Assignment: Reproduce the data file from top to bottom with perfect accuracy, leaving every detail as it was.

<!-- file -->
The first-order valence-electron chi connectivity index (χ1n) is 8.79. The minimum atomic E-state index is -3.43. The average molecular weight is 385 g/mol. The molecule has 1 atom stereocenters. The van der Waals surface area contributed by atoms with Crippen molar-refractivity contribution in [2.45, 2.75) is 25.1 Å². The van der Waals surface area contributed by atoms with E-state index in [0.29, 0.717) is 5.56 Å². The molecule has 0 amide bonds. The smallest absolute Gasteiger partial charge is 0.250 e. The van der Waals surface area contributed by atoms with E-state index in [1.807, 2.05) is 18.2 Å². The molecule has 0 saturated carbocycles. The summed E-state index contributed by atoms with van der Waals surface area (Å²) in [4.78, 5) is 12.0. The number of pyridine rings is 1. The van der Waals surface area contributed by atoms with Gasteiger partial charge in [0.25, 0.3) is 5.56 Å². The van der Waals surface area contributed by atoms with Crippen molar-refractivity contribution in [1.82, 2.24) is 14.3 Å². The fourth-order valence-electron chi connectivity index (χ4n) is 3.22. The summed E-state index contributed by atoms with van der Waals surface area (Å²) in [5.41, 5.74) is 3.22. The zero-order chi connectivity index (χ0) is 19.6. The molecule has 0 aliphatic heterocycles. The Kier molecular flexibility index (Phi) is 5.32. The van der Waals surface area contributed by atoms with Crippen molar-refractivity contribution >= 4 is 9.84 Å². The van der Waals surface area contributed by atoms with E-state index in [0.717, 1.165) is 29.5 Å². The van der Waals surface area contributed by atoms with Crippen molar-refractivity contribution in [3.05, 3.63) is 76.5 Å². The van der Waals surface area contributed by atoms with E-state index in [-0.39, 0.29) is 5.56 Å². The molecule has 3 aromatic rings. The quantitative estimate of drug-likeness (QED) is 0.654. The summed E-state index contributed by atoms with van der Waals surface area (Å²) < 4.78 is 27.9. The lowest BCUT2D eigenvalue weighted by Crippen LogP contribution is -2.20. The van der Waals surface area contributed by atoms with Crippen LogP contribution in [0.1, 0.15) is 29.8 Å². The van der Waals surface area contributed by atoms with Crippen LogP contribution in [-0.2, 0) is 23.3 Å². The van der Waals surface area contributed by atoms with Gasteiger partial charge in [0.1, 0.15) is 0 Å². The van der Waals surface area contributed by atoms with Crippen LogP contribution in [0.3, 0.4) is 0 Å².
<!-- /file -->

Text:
The first-order valence-electron chi connectivity index (χ1n) is 8.79. The minimum atomic E-state index is -3.43. The average molecular weight is 385 g/mol. The molecule has 1 atom stereocenters. The van der Waals surface area contributed by atoms with Crippen molar-refractivity contribution in [2.45, 2.75) is 25.1 Å². The van der Waals surface area contributed by atoms with E-state index in [0.29, 0.717) is 5.56 Å². The molecule has 0 amide bonds. The smallest absolute Gasteiger partial charge is 0.250 e. The van der Waals surface area contributed by atoms with E-state index in [1.807, 2.05) is 18.2 Å². The molecule has 0 saturated carbocycles. The summed E-state index contributed by atoms with van der Waals surface area (Å²) in [4.78, 5) is 12.0. The number of pyridine rings is 1. The van der Waals surface area contributed by atoms with Gasteiger partial charge in [0.25, 0.3) is 5.56 Å². The van der Waals surface area contributed by atoms with Crippen molar-refractivity contribution in [1.82, 2.24) is 14.3 Å². The fourth-order valence-electron chi connectivity index (χ4n) is 3.22. The summed E-state index contributed by atoms with van der Waals surface area (Å²) in [5.41, 5.74) is 3.22. The zero-order chi connectivity index (χ0) is 19.6. The molecule has 0 aliphatic heterocycles. The Kier molecular flexibility index (Phi) is 5.32. The van der Waals surface area contributed by atoms with Crippen molar-refractivity contribution >= 4 is 9.84 Å². The van der Waals surface area contributed by atoms with E-state index in [0.717, 1.165) is 29.5 Å². The van der Waals surface area contributed by atoms with Crippen molar-refractivity contribution in [3.05, 3.63) is 76.5 Å². The van der Waals surface area contributed by atoms with E-state index in [-0.39, 0.29) is 5.56 Å². The molecule has 3 aromatic rings. The quantitative estimate of drug-likeness (QED) is 0.654. The summed E-state index contributed by atoms with van der Waals surface area (Å²) < 4.78 is 27.9. The lowest BCUT2D eigenvalue weighted by Crippen LogP contribution is -2.20. The van der Waals surface area contributed by atoms with Crippen LogP contribution in [0.1, 0.15) is 29.8 Å². The van der Waals surface area contributed by atoms with Crippen LogP contribution in [-0.2, 0) is 23.3 Å². The van der Waals surface area contributed by atoms with Gasteiger partial charge in [0.1, 0.15) is 0 Å². The van der Waals surface area contributed by atoms with Crippen LogP contribution in [0.3, 0.4) is 0 Å².